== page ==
Remains discovered during a recent recovery mission in Myanmar and believed to belong to U.S. service members missing from World War Two are prepared to be transported back to the Defence POW/MIA Accounting Agency (DPAA) Laboratory in Hawaii, U.S., in Mandalay, Myanmar, March 12, 2019. (Reuters/Shoon Naing)
MANDALAY (Reuters) - The United States on Tuesday retrieved the possible remains of service members who went missing in Myanmar during the Second World War, marking the first such mission to Myanmar carried out by U.S. military aircraft, American officials said.
A United States Air Force Honor Guard service member, guards the casket of George H.W. Bush, the 41st President of the United Sates, at the U.S. Capitol, Washington D.C., December 4, 2018. (DoD photo/Noel Diaz)
A bill that would have the last Medal of Honor recipient from World War II lie in state in the Capitol Rotunda gained bipartisan backing Monday from the chairmen and ranking members of the Senate and House Veterans Affairs Committees.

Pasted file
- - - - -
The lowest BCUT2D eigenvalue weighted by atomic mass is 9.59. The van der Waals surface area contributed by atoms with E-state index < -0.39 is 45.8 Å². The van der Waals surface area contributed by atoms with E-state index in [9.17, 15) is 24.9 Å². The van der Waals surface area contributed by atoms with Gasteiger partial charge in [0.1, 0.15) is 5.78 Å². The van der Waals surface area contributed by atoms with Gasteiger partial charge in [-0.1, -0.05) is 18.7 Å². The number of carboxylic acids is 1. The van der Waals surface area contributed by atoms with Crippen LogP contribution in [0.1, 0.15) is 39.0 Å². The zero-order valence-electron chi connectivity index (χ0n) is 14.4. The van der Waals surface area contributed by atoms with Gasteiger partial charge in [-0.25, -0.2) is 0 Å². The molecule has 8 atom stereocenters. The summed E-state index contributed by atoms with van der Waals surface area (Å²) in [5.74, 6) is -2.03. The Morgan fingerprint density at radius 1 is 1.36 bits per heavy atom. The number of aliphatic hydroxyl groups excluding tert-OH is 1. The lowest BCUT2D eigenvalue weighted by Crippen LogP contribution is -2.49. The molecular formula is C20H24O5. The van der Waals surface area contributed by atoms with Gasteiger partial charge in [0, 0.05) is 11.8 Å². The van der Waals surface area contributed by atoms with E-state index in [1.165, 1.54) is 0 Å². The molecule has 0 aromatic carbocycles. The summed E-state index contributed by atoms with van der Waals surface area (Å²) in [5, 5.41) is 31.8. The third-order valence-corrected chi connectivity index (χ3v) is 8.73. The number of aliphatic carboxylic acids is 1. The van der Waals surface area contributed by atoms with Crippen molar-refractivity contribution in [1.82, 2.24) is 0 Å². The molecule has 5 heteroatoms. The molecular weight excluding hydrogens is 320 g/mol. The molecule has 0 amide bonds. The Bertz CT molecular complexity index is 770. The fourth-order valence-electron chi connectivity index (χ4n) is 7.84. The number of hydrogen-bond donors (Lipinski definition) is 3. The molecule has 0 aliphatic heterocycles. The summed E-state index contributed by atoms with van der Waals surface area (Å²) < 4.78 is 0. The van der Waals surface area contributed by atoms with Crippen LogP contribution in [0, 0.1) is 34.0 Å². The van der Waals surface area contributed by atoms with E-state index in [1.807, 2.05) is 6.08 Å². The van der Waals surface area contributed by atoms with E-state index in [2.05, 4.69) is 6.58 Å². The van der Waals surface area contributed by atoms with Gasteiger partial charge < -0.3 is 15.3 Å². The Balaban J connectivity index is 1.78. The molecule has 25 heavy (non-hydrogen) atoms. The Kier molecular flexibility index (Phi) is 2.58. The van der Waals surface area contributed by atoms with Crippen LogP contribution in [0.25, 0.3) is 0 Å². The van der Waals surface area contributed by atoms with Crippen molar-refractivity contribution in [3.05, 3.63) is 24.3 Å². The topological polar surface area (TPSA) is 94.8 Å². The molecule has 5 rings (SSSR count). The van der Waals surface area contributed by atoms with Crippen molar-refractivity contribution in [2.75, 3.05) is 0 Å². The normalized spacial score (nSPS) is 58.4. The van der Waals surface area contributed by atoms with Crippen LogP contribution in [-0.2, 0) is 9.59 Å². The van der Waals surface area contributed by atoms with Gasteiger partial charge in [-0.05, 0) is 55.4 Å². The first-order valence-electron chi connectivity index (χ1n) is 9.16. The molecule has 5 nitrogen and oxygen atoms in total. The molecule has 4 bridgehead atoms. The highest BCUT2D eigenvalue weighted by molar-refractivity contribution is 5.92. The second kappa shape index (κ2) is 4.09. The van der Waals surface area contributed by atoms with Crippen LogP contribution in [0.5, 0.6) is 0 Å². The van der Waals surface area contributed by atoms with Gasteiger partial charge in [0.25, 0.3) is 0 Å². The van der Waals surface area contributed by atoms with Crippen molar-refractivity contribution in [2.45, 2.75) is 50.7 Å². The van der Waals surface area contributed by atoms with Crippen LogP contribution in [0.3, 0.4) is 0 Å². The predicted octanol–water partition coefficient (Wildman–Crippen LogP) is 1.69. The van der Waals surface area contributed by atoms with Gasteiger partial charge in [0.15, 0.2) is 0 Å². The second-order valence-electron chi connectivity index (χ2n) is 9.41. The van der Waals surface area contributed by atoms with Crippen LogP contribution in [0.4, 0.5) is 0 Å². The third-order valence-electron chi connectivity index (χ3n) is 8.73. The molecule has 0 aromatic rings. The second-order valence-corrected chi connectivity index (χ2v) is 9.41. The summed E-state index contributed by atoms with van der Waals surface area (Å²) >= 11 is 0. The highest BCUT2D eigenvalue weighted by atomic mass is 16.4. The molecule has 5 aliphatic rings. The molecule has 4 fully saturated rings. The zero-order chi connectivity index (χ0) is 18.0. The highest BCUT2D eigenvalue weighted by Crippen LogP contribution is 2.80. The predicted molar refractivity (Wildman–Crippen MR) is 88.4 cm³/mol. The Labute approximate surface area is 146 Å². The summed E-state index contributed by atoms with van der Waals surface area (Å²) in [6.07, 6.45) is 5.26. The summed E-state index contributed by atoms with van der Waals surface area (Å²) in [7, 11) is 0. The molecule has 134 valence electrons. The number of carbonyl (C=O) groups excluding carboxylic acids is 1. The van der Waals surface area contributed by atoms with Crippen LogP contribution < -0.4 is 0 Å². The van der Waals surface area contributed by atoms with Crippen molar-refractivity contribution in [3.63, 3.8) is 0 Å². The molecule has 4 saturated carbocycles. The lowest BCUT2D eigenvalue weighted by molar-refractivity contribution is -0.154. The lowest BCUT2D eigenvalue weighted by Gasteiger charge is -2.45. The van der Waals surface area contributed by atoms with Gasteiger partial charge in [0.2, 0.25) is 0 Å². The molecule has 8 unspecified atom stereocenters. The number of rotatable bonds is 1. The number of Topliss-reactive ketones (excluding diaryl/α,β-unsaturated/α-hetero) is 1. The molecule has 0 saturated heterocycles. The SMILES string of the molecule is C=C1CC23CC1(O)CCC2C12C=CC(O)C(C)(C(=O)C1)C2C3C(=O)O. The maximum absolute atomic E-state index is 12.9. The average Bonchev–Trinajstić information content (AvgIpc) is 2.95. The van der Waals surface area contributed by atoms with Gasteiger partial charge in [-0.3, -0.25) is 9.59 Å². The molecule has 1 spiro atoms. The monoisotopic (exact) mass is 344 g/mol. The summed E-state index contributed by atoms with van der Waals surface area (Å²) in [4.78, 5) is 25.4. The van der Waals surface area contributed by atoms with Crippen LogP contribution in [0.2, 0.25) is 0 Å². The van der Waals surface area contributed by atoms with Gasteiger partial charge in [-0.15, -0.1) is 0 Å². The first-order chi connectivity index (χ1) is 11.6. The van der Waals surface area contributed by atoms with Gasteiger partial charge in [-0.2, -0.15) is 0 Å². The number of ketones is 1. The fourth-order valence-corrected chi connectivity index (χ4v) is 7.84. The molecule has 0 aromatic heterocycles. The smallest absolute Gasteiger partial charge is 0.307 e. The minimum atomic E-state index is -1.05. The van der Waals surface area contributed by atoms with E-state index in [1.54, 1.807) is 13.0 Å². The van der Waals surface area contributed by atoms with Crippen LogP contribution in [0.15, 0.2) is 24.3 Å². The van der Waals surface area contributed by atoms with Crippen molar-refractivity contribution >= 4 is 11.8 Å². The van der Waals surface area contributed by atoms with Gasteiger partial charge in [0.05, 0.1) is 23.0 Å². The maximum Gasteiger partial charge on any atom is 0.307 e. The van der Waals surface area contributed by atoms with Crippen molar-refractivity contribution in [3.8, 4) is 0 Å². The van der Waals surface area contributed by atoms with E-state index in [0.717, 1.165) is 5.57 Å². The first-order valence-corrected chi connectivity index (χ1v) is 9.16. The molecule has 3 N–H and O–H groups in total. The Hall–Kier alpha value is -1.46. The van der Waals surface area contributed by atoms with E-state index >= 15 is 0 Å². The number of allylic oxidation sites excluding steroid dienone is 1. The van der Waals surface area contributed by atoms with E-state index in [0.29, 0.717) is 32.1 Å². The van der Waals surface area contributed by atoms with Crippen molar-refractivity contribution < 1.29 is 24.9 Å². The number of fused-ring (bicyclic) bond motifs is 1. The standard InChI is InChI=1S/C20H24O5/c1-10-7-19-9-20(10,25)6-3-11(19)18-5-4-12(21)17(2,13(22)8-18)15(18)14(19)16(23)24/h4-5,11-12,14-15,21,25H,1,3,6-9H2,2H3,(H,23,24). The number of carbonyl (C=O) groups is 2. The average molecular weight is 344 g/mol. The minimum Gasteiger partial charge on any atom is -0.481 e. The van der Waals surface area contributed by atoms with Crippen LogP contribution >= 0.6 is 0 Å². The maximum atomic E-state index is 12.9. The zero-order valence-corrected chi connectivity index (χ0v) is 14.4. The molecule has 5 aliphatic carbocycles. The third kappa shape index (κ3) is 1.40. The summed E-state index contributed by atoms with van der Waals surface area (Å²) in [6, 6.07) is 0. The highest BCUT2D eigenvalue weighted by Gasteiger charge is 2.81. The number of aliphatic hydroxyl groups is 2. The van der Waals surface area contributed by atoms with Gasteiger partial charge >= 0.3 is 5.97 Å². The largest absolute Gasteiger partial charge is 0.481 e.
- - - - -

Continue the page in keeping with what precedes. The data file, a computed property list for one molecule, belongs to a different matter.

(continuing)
The Battle of Iwo Jima, which began Feb. 19, 1945, was one of the bloodiest battles in Marine Corps history, as former Cpl. Don Graves knows firsthand and will never forget.
He'll also never forget the time a Japanese soldier smelled hot chocolate being brewed near him and called out for him to bring him some. The moment, as he recounted in a video posted to the Marine Corps Facebook page Tuesday, was almost like the Christmas truce that wasn't.
World War II veteran Edmund Rusinek (Illustration by Task & Purpose)
World War II veteran Edmund Rusinek turns 92 years old in a few days. To mark that milestone, he treated himself to a rather extravagant gift – the honor of buying some $1,500 worth of meals for military families who happened into the Rossmoor Chick-fil-A last weekend.